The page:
The presence of numerous Jaguar VIP and courtesy vehicles on the section of road between the airport in George and the event in Knysna provided the first indication of the scale of their investment in this event, alongside other major sponsors. A classic Jaguar XJ-S on display just before the main town in Knysna was an appropriate acknowledgment by Jaguar of its illustrious heritage.

Any thought that the Chevy would be the biggest gas guzzler in Knysna was soon put to bed, as we witnessed an army of Nissan GT-Rs thundering along the main road to the fuel station. With ground clearance of literally a couple of inches and exhaust pipes that could swallow a small child, these were the cars competing for King of the Hill. Race cars on the main road without a care in the world? Wasn’t this a retirement town?!?

Our accommodation in Rexford, a pensioner paradise of note, confirmed the retirement town status and provided our first exposure to the many classics to be found in Knysna. With the greatest of respect, we were more interested in their automotive equivalents, so made our way to Simola Hill for Classic Car Friday.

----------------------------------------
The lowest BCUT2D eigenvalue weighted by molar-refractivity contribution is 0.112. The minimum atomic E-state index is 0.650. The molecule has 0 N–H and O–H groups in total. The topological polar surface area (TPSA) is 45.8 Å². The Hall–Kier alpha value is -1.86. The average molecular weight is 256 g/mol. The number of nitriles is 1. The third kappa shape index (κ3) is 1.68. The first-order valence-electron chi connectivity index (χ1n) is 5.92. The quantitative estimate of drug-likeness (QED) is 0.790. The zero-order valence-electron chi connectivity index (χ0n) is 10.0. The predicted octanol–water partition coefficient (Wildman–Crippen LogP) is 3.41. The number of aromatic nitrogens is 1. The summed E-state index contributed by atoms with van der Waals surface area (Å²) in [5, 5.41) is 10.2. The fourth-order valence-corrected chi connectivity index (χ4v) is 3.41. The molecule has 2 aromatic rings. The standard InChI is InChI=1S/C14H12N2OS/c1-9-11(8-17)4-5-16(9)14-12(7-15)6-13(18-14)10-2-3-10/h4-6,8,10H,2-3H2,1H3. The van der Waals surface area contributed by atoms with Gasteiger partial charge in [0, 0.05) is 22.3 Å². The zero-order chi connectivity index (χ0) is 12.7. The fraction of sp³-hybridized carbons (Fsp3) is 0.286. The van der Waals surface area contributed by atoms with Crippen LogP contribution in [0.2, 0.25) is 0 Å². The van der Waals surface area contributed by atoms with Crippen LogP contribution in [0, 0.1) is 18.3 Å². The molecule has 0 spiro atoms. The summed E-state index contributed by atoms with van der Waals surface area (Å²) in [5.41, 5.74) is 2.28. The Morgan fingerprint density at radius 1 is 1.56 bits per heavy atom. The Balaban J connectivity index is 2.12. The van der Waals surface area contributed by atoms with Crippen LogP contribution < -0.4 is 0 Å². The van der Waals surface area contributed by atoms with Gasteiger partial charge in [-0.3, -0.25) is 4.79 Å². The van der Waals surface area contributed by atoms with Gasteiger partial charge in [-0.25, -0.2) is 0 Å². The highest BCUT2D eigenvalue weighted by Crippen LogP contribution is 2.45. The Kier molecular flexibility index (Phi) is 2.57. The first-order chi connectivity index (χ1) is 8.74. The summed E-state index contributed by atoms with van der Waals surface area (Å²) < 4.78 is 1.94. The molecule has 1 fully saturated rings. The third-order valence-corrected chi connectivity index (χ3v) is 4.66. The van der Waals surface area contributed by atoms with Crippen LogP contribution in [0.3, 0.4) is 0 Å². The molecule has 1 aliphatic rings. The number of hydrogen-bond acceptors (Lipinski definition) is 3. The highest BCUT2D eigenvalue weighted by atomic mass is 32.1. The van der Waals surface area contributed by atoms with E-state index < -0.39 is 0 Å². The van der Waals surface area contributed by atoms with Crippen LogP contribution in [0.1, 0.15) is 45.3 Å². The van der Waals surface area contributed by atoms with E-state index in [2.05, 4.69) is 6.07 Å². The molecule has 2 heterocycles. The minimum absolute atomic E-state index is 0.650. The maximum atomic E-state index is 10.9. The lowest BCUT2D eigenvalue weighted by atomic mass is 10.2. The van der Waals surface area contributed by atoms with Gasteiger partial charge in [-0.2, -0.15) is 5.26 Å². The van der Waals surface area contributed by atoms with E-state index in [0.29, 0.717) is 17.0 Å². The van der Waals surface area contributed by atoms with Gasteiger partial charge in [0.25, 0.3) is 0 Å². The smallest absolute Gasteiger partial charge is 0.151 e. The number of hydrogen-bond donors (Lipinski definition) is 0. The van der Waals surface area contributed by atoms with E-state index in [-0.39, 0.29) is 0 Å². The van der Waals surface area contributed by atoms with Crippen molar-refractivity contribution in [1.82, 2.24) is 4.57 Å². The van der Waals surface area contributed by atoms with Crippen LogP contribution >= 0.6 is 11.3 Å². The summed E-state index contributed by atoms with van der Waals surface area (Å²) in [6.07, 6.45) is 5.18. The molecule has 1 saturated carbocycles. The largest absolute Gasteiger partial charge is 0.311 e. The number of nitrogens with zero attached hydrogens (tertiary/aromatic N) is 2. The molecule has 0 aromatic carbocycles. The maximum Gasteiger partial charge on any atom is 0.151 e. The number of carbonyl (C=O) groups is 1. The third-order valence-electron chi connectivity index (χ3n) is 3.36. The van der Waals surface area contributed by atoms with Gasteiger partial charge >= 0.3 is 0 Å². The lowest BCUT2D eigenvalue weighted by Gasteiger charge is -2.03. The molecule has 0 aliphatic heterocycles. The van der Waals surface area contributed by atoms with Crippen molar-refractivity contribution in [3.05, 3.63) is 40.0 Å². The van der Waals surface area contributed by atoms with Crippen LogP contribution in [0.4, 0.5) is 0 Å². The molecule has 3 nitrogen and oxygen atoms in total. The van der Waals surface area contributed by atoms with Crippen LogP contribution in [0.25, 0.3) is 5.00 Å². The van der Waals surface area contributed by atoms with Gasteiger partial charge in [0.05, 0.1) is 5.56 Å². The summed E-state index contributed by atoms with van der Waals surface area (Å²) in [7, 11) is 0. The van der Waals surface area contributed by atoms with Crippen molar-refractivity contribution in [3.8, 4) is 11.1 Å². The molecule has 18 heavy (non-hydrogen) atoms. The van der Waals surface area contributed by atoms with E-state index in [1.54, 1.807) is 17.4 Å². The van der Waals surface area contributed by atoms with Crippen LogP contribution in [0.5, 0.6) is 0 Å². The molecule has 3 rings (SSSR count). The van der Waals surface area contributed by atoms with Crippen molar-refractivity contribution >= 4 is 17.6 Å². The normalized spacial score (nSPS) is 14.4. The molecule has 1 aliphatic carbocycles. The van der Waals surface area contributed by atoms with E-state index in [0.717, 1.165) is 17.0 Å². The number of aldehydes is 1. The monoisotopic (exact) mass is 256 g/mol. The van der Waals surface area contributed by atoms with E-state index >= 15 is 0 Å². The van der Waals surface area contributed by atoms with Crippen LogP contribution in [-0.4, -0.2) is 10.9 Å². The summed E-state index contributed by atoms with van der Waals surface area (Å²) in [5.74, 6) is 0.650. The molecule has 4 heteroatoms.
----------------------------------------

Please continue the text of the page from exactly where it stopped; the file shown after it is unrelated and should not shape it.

Classic Car Friday had it all – everything from pre-war racing cars running on basically bicycle tyres, to fire-breathing American monsters that tried to shift the earth’s axis with burn-outs. The most popular marques were all represented, with Stuttgart’s and Bavaria’s finest battling it out against fiery Italians and plucky Brits.

A pit-pass ticket is an absolute must, as being literally a few metres from the pre-start burn-outs remained one of the highlights of the event. The design of the pit area gave unrestricted spectator access to the cars and their drivers, allowing new generations of classic car enthusiasts to be nurtured.

The food options up the hill were almost as varied as they were unhealthy, but the sheer amount of walking required at this event almost mitigated this. Get your step-counter ready for 2019, because serious Vitality points are up for grabs, unless Discovery also figures out a way to track what you eat along the way.

Each viewing area offered different pros and cons. The best view was arguably at the end of the initial straight, before the cars tackled the steep climb up towards the spectator bridge. Standing amongst the trees alongside this straight was particularly special, with screaming engines cementing the sensation of being at one of the “real” European Formula 1 circuits for a 90’s Grand Prix, like Spa-Francorchamps. We write this as though we attended such an event, which we unfortunately didn’t, but there’s enough stuff on YouTube to suggest that we aren’t far off.